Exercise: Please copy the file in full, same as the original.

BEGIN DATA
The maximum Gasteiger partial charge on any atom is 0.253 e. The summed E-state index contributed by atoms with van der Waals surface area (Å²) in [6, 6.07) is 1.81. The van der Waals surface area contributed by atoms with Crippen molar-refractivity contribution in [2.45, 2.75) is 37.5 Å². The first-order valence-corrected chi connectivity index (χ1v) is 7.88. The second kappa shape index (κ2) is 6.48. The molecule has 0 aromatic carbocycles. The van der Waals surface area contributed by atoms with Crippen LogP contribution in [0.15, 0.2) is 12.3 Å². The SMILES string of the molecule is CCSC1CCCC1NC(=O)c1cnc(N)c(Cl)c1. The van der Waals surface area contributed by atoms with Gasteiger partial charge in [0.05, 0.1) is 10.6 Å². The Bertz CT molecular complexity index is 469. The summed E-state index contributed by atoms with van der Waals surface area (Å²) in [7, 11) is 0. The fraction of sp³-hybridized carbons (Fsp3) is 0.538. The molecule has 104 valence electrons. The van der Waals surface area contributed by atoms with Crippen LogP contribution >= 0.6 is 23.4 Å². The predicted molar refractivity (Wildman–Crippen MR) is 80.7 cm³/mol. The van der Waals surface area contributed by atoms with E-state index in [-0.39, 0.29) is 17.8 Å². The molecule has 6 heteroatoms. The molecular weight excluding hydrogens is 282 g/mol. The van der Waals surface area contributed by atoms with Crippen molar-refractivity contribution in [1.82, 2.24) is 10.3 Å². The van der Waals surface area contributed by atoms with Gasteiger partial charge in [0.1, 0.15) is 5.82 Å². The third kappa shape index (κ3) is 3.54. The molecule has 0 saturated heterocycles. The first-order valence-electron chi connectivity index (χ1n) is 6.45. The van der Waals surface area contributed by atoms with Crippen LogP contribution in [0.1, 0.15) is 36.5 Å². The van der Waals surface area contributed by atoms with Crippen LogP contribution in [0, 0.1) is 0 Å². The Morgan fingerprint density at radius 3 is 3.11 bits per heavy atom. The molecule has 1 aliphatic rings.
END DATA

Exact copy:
The maximum Gasteiger partial charge on any atom is 0.253 e. The summed E-state index contributed by atoms with van der Waals surface area (Å²) in [6, 6.07) is 1.81. The van der Waals surface area contributed by atoms with Crippen molar-refractivity contribution in [2.45, 2.75) is 37.5 Å². The first-order valence-corrected chi connectivity index (χ1v) is 7.88. The second kappa shape index (κ2) is 6.48. The molecule has 0 aromatic carbocycles. The van der Waals surface area contributed by atoms with Crippen LogP contribution in [0.15, 0.2) is 12.3 Å². The SMILES string of the molecule is CCSC1CCCC1NC(=O)c1cnc(N)c(Cl)c1. The van der Waals surface area contributed by atoms with Gasteiger partial charge in [0.05, 0.1) is 10.6 Å². The Bertz CT molecular complexity index is 469. The summed E-state index contributed by atoms with van der Waals surface area (Å²) in [7, 11) is 0. The fraction of sp³-hybridized carbons (Fsp3) is 0.538. The molecule has 104 valence electrons. The van der Waals surface area contributed by atoms with Crippen LogP contribution >= 0.6 is 23.4 Å². The predicted molar refractivity (Wildman–Crippen MR) is 80.7 cm³/mol. The van der Waals surface area contributed by atoms with E-state index in [-0.39, 0.29) is 17.8 Å². The molecule has 6 heteroatoms. The molecular weight excluding hydrogens is 282 g/mol. The van der Waals surface area contributed by atoms with Crippen molar-refractivity contribution in [1.82, 2.24) is 10.3 Å². The van der Waals surface area contributed by atoms with Gasteiger partial charge in [0.1, 0.15) is 5.82 Å². The third kappa shape index (κ3) is 3.54. The molecule has 0 saturated heterocycles. The first-order valence-electron chi connectivity index (χ1n) is 6.45. The van der Waals surface area contributed by atoms with Crippen LogP contribution in [0.1, 0.15) is 36.5 Å². The van der Waals surface area contributed by atoms with Crippen LogP contribution in [0, 0.1) is 0 Å². The Morgan fingerprint density at radius 3 is 3.11 bits per heavy atom. The molecule has 1 aliphatic rings.